I don't view entertainment so much according to "what was allowed on screen" or not, but as reflections of what society was like. The Joe McDoakes are interesting in that they contrast from other material of the period. Remember that the Kinsey reports on female sexuality were more controversial in 1953 than that of male in 1948... not just because women were not supposed to "enjoy it", but also because society was more open to The Discussion shortly after The War and the Holocaust (making sex less of a big deal than so much else that happened) while McCarthyism several years later was forcing many Americans to conform as much as possible for fear of being branded "different". (This was NOT a good time to be "out of the closet" if you were gay, since you might also be labeled communist.) Even when Midnight Cowboy became the first Best Picture winner to get the coveted X rating a decade later, society hadn't changed THAT much. It was still a very chaste movie with hardly any nudity... and another "Joe" trying to prove to his lady clients that he is "straight", while guys who aren't are all fearful... the teenager who fears his mother finding out and the sixties-ish businessman who can't go through with it (but still suffers a fate that might have been the same as Ramon Novarro's although we are not 100% certain). Since it was released just before Stonewall, it is a time capsule of a radically different era than today. The 1980s showed little change since the '50s and may, in fact, have been as equally repressive under Reagan despite less actual movie censorship, especially in the teenage comedy genre where boys must band together so that they are not labeled as "narks". The reason Top Gun was such a smash was because Tom Cruise's character represented the stereotype so many men wanted to be like in order to be accepted by others.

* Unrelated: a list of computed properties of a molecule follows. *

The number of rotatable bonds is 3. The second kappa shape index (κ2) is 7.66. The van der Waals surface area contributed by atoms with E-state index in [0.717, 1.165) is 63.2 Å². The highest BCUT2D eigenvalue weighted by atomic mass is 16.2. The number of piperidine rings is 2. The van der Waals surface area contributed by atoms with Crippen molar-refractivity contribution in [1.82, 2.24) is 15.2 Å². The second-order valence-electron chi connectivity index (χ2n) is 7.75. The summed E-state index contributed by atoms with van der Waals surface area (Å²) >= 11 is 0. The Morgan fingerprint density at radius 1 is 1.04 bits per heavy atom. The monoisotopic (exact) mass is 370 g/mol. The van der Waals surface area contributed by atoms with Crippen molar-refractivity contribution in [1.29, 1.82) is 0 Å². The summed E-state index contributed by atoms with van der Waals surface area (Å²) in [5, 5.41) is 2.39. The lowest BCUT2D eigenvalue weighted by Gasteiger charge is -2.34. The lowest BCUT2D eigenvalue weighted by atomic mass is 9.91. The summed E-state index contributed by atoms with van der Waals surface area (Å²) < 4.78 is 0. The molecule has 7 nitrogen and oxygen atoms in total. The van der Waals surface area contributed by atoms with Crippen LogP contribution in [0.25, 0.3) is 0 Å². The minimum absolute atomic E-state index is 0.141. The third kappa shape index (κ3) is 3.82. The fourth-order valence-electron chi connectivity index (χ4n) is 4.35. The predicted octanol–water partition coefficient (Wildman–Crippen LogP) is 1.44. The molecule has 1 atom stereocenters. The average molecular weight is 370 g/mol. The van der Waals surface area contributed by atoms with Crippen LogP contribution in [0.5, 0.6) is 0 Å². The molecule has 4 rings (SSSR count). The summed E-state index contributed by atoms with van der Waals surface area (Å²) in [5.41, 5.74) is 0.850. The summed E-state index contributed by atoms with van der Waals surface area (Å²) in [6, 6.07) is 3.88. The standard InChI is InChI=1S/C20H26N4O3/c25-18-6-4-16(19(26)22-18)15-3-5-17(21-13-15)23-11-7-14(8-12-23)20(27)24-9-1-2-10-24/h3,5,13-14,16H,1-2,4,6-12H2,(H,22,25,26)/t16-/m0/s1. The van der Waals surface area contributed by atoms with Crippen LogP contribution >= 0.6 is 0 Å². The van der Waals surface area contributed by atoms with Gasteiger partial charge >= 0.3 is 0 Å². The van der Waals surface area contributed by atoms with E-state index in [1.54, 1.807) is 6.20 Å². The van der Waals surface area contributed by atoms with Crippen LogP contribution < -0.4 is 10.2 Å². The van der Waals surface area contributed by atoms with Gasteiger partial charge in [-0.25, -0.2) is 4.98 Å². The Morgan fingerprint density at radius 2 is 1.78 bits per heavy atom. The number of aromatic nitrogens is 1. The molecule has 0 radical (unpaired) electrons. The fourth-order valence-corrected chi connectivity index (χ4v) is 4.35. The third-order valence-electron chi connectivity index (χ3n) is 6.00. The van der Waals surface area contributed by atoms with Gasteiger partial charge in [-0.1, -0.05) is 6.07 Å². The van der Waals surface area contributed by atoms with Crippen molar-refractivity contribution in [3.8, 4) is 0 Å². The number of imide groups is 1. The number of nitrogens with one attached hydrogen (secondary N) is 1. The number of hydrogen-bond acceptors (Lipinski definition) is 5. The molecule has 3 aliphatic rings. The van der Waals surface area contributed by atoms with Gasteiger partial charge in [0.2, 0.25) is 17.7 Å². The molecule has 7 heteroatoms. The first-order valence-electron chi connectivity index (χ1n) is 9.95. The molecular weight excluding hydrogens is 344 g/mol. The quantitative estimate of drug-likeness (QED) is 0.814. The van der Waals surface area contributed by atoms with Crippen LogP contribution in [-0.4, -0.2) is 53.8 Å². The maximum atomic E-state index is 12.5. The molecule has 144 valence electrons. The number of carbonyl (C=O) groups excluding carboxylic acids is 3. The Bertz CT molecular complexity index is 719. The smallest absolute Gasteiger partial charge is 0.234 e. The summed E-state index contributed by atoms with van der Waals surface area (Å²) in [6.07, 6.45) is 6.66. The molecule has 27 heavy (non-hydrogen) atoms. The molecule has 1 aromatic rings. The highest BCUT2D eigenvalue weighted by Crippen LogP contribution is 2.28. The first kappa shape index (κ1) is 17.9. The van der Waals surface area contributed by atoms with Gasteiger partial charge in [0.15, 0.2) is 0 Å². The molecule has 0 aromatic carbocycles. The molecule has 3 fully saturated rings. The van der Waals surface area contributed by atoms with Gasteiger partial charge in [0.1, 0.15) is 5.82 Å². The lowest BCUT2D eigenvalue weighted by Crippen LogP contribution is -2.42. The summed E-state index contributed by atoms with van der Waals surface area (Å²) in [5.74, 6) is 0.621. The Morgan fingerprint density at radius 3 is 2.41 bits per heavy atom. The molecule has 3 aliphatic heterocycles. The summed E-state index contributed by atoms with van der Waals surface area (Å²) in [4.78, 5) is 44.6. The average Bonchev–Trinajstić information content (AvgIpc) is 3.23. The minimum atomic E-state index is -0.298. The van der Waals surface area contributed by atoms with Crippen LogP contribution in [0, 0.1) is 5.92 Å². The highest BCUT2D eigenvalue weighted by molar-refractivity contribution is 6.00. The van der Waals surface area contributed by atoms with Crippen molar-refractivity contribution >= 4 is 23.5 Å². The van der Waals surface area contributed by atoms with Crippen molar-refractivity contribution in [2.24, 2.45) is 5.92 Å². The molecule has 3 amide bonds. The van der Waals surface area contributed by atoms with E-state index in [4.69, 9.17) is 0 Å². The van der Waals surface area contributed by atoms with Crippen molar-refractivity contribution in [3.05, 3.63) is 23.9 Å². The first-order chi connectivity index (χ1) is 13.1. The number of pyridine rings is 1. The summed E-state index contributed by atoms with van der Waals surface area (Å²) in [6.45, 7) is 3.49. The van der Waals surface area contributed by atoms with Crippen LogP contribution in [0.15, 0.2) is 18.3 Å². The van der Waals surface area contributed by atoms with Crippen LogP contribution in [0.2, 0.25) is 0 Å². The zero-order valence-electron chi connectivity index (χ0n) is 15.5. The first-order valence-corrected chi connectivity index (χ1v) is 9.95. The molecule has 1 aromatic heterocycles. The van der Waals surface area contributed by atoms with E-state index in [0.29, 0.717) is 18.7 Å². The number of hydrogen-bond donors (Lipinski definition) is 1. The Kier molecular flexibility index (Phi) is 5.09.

Looking back... I don't think I would want The Best Years Of Our Lives to be any different. Americans were quite shy back then, but not naive. Dana Andrews accepts his wife's infidelity without anger. I think people were most psychologically adjusted just after that war... less so in other periods. The "seeds" of so much... the civil rights movement and the sexual revolution... got started then.